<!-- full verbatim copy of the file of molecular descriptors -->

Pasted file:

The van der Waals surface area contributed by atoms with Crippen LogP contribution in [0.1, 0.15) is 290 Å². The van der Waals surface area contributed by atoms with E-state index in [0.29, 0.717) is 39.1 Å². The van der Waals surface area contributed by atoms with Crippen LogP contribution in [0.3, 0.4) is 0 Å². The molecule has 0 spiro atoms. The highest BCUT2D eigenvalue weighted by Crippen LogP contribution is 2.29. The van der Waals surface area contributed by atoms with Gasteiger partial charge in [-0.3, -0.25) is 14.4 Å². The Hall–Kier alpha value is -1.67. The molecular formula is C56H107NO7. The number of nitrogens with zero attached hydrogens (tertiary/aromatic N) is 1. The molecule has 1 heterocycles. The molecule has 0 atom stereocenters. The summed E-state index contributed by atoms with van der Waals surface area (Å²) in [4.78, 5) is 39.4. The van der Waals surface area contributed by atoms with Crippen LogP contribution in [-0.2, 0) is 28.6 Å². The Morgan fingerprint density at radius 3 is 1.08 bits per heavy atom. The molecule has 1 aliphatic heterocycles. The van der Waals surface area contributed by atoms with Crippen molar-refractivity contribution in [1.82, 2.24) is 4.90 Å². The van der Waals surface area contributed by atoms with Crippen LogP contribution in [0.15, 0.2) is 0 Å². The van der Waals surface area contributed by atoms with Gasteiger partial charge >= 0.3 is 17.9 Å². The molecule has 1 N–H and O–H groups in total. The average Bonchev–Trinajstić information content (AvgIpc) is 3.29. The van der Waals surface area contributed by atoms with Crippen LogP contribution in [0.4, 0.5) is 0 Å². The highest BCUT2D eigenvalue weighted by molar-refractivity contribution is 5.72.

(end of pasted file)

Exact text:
The van der Waals surface area contributed by atoms with Crippen LogP contribution in [0.1, 0.15) is 290 Å². The van der Waals surface area contributed by atoms with E-state index in [0.29, 0.717) is 39.1 Å². The van der Waals surface area contributed by atoms with Crippen LogP contribution in [0.3, 0.4) is 0 Å². The molecule has 0 spiro atoms. The highest BCUT2D eigenvalue weighted by Crippen LogP contribution is 2.29. The van der Waals surface area contributed by atoms with Gasteiger partial charge in [-0.3, -0.25) is 14.4 Å². The Hall–Kier alpha value is -1.67. The molecular formula is C56H107NO7. The number of nitrogens with zero attached hydrogens (tertiary/aromatic N) is 1. The molecule has 1 heterocycles. The molecule has 0 atom stereocenters. The summed E-state index contributed by atoms with van der Waals surface area (Å²) in [4.78, 5) is 39.4. The van der Waals surface area contributed by atoms with Crippen LogP contribution in [-0.2, 0) is 28.6 Å². The Morgan fingerprint density at radius 3 is 1.08 bits per heavy atom. The molecule has 1 aliphatic heterocycles. The van der Waals surface area contributed by atoms with Crippen molar-refractivity contribution in [1.82, 2.24) is 4.90 Å². The van der Waals surface area contributed by atoms with Crippen LogP contribution in [0.15, 0.2) is 0 Å². The van der Waals surface area contributed by atoms with Gasteiger partial charge >= 0.3 is 17.9 Å². The molecule has 1 N–H and O–H groups in total. The average Bonchev–Trinajstić information content (AvgIpc) is 3.29. The van der Waals surface area contributed by atoms with Crippen LogP contribution in [0.4, 0.5) is 0 Å². The highest BCUT2D eigenvalue weighted by molar-refractivity contribution is 5.72.